AP Environmental Science - Chapter 11: Fossil Fuels
Terms in this set (28)
The amount of energy contained within a given volume of an energy source. Gasoline has a higher energy density than does dry wood, which in turn has a higher energy density than wet wood.
A measure of the fraction of energy used relative to the total energy available in a given source.
(GJ) 1 billion joules
A form of government support (such as public financing or tax breaks) given to a business or institution to promote that group's activity.
Combustible deposits in Earth's crust, composed of the remnants (fossils) of prehistoric organisms that existed millions of years ago. Coal, oil (petroleum), and natural gas are the three types of fossil fuel.
A black, combustible solid composed mainly of carbon, water, and trace elements found in Earth's crust; formed from the remains of ancient plants that lived millions of years ago.
A thick, yellow to black, flammable liquid hydrocarbon mixture found in Earth's crust; formed from the remains of ancient microscopic aquatic organisms.
A mixture of energy-rich gaseous hydrocarbons (primarily methane) that occurs, often with oil deposits, in Earth's crust.
The extraction of mineral and energy resources near Earth's surface by first removing the soil, subsoil, and overlying rock strata. (i.e., the overburden)
The overlying vegetation, soil, and rock are stripped away, and then the coal is extracted out of the ground.
The extraction of mineral and energy resources from deep underground deposits.
Surface Mining Control and Reclamation Act of 1997
An act that abandoned surface coal mines were usually left as large open pits or trenches.
Acid Mine Drainage
Pollution caused when sulfuric acid and dangerous dissolved materials such as lead, arsenic, and cadmium wash from coal and metal mines into nearby lakes and streams.
One of the most land-destructive types of surface mining.
A type of air pollution in which acid falls from the atmosphere to the surface as precipitation (acid precipitation) or as dry acid particles.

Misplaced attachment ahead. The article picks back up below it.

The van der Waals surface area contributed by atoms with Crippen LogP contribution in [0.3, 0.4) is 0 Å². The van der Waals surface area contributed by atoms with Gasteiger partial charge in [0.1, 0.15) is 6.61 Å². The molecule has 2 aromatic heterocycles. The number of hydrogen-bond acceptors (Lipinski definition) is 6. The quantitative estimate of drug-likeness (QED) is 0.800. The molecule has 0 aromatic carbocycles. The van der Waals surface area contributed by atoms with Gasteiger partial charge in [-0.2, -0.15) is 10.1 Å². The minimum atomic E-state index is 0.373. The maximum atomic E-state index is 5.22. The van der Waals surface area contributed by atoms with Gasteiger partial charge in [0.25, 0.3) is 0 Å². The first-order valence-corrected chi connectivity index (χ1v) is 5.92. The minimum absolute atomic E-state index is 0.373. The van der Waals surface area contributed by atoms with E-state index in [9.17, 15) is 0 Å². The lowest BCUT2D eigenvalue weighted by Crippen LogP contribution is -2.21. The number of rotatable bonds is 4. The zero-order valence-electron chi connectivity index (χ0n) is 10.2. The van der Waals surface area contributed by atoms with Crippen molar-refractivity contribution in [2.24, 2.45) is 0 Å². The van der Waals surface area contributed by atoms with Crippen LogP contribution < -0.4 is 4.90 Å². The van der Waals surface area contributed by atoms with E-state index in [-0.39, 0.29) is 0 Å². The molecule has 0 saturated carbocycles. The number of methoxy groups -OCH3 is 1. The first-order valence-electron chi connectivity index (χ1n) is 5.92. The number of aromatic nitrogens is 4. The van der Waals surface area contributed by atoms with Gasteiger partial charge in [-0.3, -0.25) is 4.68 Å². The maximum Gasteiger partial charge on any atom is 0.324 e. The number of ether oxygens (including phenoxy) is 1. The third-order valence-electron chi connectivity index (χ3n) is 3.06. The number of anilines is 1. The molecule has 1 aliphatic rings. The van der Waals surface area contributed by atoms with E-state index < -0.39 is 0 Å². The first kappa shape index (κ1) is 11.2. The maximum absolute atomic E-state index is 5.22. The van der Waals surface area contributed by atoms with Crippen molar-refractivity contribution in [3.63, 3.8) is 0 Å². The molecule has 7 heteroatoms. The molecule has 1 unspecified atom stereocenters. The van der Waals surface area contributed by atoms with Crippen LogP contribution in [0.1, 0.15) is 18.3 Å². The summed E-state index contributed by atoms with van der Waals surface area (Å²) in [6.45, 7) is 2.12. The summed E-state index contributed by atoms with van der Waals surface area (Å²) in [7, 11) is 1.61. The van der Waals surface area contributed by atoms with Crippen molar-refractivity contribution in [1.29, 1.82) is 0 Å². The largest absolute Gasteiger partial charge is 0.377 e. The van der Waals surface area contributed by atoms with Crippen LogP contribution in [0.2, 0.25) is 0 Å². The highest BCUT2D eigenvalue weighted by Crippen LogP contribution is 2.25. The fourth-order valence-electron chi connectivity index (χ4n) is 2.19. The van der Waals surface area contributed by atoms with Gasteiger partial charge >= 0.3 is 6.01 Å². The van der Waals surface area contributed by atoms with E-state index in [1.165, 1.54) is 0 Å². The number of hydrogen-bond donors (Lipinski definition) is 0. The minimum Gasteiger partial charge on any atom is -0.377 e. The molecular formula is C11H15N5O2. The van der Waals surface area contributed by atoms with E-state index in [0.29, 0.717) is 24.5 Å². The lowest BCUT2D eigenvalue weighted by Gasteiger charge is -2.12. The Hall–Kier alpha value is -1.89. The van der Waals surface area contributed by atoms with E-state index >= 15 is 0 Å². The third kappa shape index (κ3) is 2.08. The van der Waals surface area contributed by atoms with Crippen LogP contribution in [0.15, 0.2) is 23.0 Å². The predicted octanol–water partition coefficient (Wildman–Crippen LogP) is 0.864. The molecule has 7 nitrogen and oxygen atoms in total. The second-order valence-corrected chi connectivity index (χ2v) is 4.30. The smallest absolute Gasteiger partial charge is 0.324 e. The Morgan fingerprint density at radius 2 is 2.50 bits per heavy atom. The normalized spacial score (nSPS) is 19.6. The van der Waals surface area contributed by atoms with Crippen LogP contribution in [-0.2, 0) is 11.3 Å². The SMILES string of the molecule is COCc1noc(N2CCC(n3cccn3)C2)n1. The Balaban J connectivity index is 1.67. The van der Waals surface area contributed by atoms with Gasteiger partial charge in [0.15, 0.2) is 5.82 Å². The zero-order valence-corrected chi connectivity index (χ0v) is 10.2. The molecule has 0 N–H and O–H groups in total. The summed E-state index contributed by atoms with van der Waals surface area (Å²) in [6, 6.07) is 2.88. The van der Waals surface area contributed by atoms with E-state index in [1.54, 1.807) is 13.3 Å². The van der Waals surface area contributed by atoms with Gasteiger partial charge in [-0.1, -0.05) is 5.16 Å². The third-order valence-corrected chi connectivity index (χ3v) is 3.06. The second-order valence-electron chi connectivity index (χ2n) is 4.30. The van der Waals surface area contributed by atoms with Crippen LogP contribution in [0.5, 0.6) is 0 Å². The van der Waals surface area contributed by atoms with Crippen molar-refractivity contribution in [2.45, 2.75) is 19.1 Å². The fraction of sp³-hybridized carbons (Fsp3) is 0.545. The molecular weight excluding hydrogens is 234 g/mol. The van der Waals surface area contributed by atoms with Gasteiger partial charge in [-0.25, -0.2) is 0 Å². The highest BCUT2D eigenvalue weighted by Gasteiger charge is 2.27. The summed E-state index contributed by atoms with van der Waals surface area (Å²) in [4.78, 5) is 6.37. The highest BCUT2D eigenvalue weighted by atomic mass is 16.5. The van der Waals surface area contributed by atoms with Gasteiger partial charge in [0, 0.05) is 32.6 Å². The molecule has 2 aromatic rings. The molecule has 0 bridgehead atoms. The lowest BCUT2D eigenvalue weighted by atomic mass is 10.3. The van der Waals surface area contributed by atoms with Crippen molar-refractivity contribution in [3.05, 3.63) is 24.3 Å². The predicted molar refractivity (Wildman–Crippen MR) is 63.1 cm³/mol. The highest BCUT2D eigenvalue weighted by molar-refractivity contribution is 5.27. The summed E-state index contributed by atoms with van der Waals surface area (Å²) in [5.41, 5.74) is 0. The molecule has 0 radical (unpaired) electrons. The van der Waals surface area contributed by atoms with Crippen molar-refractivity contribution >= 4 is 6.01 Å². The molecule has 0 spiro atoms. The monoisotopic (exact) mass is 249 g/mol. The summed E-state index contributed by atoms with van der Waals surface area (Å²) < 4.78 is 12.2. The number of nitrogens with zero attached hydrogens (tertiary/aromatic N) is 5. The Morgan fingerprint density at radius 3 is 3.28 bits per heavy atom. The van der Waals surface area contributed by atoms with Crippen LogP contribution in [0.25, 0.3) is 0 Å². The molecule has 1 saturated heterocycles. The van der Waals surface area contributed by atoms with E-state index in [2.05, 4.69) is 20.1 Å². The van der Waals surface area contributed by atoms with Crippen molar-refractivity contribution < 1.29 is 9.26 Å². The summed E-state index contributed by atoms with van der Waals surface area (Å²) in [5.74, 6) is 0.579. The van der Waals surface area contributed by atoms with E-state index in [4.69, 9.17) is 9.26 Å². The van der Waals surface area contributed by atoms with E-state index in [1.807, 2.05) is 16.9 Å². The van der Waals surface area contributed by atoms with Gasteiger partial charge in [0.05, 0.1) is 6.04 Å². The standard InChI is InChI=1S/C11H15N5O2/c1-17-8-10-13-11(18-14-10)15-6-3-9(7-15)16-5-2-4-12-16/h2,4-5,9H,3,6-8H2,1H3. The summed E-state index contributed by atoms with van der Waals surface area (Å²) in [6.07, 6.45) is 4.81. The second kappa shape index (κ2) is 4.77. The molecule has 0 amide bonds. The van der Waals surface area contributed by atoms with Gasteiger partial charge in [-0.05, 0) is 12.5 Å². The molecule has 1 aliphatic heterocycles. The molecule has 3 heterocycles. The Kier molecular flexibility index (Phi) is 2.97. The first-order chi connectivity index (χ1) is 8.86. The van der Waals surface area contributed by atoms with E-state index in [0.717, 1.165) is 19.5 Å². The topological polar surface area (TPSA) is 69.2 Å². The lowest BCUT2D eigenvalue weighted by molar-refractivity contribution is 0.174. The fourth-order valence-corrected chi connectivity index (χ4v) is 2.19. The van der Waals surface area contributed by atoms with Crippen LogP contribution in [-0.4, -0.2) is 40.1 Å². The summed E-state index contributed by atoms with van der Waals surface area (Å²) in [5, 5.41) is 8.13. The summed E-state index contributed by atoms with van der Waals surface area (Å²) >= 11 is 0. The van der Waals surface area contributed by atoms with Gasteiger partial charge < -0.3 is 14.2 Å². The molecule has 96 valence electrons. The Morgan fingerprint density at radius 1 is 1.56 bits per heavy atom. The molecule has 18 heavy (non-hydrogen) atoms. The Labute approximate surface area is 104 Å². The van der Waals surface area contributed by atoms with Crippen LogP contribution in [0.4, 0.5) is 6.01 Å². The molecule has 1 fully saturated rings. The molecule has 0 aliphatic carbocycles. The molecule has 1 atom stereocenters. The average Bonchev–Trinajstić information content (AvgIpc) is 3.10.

The process of removing any material-sulfur or metals, for example-from polluted emissions or solid waste and selling it as a marketable product.
A clean-coal technology in which crushed coal is mixed with limestone to neutralize the acidic sulfur compounds produced during combustion.
Carbon Capture and Storage (CCS)
The removal of carbon from fossil-fuel combustion and storage of the carbon, usually underground.
Underground geologic structures that tend to trap any oil or natural gas if it is present.
Also known as "Hubberts Peak," after the U.S. geologist who first developed the concept; it is the point at which global oil production has reached a maximum rate; by some estimates, Peak Oil is already past.
The practice of using high-pressure water to open or widen gaps that allow natural gas or oil to flow, can result in substantial water pollution.
Oil Pollution Act of 1990
An act that establishes liability for damages to natural resources resulting from a catastrophic oil spill, including a trust fund that pays to clean up spills when the responsible party cannot; a tax on oil provides money for the trust fund.
A liquid or gaseous fuel that is synthesized from coal and other naturally occurring resources and used in place of oil or natural gas.
A thick, asphalt-like oil.
Oil shales are sedimentary rocks containing a mixture of hydrocarbons.
Reserves of ice-encrusted natural gas located deep underground in porous rock.
A liquid fuel similar to oil, produced from coal by the process of coal liquefaction.
A gaseous product of coal.